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The campground has some tables and old bathrooms if you want a break. The shade makes it a nice halfway stopping point.
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This intersection marks the point where you will leave the Marshall Canyon Trail, which bears off to the right. You should hike straight on the Cobalt Canyon Trail We’ll rejoin the Marshall Canyon Trail a little bit later.
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Local equestrians erected this bench which offers a nice photo opportunity with a view in the background.
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Signs mark the end of Marshall Canyon Regional Park and the beginning of Claremont Hills Wilderness Park.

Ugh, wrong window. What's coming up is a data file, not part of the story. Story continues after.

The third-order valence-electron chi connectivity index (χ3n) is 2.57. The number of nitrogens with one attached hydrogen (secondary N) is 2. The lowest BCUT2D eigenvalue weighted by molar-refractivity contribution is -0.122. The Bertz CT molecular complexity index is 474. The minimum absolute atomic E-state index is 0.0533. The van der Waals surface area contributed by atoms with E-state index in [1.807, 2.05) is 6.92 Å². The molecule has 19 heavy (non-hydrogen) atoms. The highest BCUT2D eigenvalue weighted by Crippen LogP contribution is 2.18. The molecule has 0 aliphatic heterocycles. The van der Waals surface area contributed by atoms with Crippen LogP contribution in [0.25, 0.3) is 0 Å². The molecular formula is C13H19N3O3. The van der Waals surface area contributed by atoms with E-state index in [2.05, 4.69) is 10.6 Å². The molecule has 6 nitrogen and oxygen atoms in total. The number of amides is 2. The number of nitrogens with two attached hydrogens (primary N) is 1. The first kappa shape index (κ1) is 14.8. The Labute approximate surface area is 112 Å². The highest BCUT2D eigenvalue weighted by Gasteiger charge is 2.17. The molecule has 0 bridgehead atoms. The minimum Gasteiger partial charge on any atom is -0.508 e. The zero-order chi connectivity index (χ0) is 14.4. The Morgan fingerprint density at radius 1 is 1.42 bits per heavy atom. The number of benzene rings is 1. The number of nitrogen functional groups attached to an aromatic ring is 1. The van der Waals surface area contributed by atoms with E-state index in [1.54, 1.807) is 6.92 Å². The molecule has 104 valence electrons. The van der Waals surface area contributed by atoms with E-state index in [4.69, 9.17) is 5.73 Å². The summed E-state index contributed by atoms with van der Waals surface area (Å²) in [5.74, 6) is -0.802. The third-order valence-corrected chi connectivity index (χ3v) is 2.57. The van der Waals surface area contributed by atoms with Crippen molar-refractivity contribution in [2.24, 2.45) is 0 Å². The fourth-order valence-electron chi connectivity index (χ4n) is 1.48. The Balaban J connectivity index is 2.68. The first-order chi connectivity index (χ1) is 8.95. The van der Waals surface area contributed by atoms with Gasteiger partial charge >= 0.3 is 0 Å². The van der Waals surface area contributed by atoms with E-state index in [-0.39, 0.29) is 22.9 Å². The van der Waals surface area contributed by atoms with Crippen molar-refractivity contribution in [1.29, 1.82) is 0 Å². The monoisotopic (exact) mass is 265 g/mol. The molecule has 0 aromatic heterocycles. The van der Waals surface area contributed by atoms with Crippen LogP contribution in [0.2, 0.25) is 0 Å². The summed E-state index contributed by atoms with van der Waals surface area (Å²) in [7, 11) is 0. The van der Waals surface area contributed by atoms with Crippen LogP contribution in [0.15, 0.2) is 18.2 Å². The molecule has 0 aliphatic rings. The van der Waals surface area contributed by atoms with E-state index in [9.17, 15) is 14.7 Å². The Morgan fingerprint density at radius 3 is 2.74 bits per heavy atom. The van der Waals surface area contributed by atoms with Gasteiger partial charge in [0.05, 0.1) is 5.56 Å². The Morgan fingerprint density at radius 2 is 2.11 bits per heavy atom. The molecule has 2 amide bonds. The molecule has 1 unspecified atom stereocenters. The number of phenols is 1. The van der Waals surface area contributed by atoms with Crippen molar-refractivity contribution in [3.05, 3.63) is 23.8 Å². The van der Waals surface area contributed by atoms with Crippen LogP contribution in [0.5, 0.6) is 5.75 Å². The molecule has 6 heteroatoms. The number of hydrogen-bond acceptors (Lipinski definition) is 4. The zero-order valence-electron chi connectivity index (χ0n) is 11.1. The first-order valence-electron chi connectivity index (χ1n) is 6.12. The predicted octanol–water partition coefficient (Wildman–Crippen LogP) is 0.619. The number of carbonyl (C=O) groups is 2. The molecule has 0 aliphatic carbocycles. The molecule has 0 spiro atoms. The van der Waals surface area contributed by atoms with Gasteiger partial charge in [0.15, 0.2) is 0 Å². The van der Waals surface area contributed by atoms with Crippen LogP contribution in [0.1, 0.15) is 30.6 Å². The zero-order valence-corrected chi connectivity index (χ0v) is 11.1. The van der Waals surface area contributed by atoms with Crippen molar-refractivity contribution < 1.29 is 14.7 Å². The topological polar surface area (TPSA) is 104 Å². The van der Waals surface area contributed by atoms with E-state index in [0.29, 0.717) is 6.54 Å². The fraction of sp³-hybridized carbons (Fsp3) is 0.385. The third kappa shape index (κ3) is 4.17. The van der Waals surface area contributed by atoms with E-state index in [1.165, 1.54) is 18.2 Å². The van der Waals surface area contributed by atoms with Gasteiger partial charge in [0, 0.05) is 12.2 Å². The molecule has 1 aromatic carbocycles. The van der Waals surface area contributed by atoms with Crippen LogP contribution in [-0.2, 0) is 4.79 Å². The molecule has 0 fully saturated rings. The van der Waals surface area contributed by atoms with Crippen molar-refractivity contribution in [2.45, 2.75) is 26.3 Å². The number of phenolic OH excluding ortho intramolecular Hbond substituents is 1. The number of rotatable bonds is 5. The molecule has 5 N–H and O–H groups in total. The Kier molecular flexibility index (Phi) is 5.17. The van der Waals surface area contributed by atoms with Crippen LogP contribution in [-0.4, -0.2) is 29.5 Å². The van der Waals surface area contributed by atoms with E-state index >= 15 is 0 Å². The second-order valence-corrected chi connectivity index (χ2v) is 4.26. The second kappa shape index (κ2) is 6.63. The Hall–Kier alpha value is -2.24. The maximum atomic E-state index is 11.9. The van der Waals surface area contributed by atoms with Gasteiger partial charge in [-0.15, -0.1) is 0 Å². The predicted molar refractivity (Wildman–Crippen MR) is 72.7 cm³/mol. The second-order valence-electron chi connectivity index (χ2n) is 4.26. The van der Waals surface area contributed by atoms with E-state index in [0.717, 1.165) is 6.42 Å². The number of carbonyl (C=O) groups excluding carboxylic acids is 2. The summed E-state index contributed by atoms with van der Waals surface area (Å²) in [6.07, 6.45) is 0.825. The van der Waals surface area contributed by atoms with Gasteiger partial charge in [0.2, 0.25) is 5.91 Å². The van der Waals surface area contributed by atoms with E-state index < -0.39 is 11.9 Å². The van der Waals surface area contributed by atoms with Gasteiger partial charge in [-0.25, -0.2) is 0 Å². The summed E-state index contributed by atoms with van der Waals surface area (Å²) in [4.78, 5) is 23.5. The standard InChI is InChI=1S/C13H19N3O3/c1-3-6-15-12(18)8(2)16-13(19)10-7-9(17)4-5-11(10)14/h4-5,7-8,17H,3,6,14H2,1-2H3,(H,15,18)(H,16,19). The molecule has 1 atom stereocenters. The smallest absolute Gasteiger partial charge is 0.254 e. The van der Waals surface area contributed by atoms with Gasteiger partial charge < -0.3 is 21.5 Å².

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Hike right as the trail climbs the hill.
Marshall Canyon Trail Directions 100
When the trail dead-ends at the gate, make the right.
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The views along this stretch are great.
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If you want a break, there’s a little pavilion where you can get some shade with nice views.
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As you continue straight, you’ll see the trails of Claremont Hills Wilderness Park before you.
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At the first major intersection, make the right to head back into Marshal Canyon Regional Park.